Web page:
Trachsel Workout Day Interview If this doesn’t work, try the link below:
Trachsel Workout Day Interview Look under OCTOBER 6 and click.
He has not been to a postseason game at Dodger Stadium since he was 10 or 11, and now he’s working for a recent Yankee on a team that was built in 1962 to fill the hole left in the souls of Brooklyn Dodger Fans, New York Giants Fans too. The team of orange and blue. That’s Baseball. (I miss Mark Gremse. No question where he would stand on this match-up, though, even if I was his favorite LA Dodger fan. Oddly, there might be a healing circularity in pulling for Trachsel, who, as a Cub in 1998, knocked out his beloved Giants in that one-game playoff to get to the NLDS. Two stories go with that, and they are here and here.)
|Paul Byrd, RHP (7-6, 4.71)
|@||David Wells, LHP (0-1, 8.64)
Red Sox (62-40)
Indians 8 Red Sox 9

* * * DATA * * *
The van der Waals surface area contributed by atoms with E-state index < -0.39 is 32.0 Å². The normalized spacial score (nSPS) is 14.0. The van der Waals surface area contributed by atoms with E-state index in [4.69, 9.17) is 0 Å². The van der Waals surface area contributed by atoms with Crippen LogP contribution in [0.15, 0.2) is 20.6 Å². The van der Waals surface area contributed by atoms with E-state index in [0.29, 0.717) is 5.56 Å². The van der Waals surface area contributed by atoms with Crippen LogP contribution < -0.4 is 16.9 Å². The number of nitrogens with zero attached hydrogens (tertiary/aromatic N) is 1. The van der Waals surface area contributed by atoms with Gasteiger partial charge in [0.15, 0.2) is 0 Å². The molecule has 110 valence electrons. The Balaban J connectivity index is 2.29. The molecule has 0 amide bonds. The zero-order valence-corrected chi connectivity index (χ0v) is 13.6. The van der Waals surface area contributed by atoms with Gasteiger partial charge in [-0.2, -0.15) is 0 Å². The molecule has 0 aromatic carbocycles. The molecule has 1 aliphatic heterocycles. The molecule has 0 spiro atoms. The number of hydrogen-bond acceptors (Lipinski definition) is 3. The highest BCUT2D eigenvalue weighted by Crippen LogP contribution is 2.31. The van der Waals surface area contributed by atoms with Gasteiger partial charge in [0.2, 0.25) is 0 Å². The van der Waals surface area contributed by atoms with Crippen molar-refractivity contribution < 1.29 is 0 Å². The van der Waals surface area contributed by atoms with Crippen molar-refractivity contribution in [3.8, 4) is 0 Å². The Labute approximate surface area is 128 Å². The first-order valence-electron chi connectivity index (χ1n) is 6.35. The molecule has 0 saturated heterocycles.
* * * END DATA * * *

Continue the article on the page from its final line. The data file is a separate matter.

David Wells typically gave up an early solo homerun — I never worry about those with him — and then had some trouble with his signature curveball, but his team was hitting behind him, and his delivery improved through the 4th, when he looked so good that he came out for the 5th despite his high pitch count. Unfortunately, the optimism cost him a 3-run homerun and the win, which predictably came about by hand of a homerun by David Ortiz at the bottom of the 9th, went to the reliever Kyle Snyder, who completed the remaining 4.1 innings and did not allow the runner he inheirited from Wells to score, nor his own baserunners, for that matter. All 8 runs, sadly, Wells earned, perhaps out of ego, pitching an inning longer than he had simulated in advance (Boston decided to skip a rehab start). For Cleveland, starting the 5th after Paul Byrd was pulled, Jason Davis held Boston scoreless allowing just 2 baserunners over his 2.2 innings. Rafael Betancourt kept them from scoring when he closed out the 7th, and he allowed no runs or hits during the and he pitched a clean 8th. The rookie closer is a converted starter who could probably use another year in the minors to learn the role. I think he may have gotten spooked by the frenzy of the crowd, because he blew the save and lost the game to the now cliched bottom 9th game winning homerun by He’s Not My Papi.